important.  The small number of OpenBSD users like that; in fact, that's
the reason we use OpenBSD.  The lack of compromise results in high
resistance to compromise.  WE like it that way.

> Now over to the reason for my post.
>
> As all of you probably know there's a lot of buzz around Gnu/Linux these
> days and I'm pretty sure you couldn't care less.

bingo.

>  What I'm wondering is why
> the BSD community which from what I can gather isn't as big as the Linux
> community have decided to split their resources into several different
> projects/forks/distributions. To me it seems *BSD would be in a more
> competitive shape if all developers would get in under one roof?

That is an opinion.  It may be right.

As someone who has watched the Unix world since the 1980s, I disagree.
It's been diverse for decades; in fact, it's been diverse since it
escaped from the first computers it was developed on.  That's been both
a strength and a weakness of Unix.  Lots of attempts to unify it have
been made in the past, all failed.  All involved committees and
"compromise".

And back to what you said earlier...yes, we couldn't care less.  I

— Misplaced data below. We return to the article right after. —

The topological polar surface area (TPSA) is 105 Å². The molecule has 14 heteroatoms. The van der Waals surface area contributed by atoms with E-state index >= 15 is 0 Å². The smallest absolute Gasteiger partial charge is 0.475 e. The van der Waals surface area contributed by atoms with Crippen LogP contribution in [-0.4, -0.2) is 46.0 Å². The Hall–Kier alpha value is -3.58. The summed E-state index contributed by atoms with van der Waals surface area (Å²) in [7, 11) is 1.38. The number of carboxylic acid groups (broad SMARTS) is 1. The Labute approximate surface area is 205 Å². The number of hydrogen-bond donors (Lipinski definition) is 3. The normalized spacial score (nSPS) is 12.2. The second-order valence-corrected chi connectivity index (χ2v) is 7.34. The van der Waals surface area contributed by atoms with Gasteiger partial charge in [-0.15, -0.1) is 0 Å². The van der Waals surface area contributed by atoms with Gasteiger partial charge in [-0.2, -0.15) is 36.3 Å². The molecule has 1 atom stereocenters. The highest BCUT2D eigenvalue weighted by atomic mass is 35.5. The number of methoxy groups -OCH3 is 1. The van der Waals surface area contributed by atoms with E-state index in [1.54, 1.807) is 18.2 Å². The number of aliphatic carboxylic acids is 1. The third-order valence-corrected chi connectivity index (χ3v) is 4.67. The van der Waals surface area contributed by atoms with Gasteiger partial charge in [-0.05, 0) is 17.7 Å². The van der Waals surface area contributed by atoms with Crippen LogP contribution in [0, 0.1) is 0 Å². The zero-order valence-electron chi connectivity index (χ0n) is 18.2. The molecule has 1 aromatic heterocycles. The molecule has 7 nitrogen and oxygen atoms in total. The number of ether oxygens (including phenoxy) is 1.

suspect a number of OpenBSD developers would probably freak out if next
year we were the #1 (or #3) OS in popularity...it would be a sign we are
probably doing something terribly wrong.

> Am I bat crap crazy for thinking it could be good to merge the four largest
> BSD variants out there, take the best bits and pieces out of each and
> create a Unified BSD?

I wholeheartedly support your right to give it a shot and see what
happens.  Maybe you can break the Winux mindset.  The BSD license begs
you to take your dream and run with it.  I hope you succeed, but only on
my terms, of course. :)

Your theory has been thought of many times before:
  http://xkcd.com/927/
(and many people reading this list know exactly what cartoon that is
BEFORE clicking on it!)

And realistically, that's to be expected.  Why are there solutions A and
B?  Because some people prefer A, some prefer B.  Try to make a
"compromise" solution C, you will have people who STILL prefer A, others
that STILL prefer B, and a few that think the compromise version is good.

OpenBSD's goal has never been to be The Biggest or Most Successful.
Just The Best, by the definition we chose.  We don't see "the good of
the cause" to compromise being the best (by our terms) for being the
"biggest", or "bigger".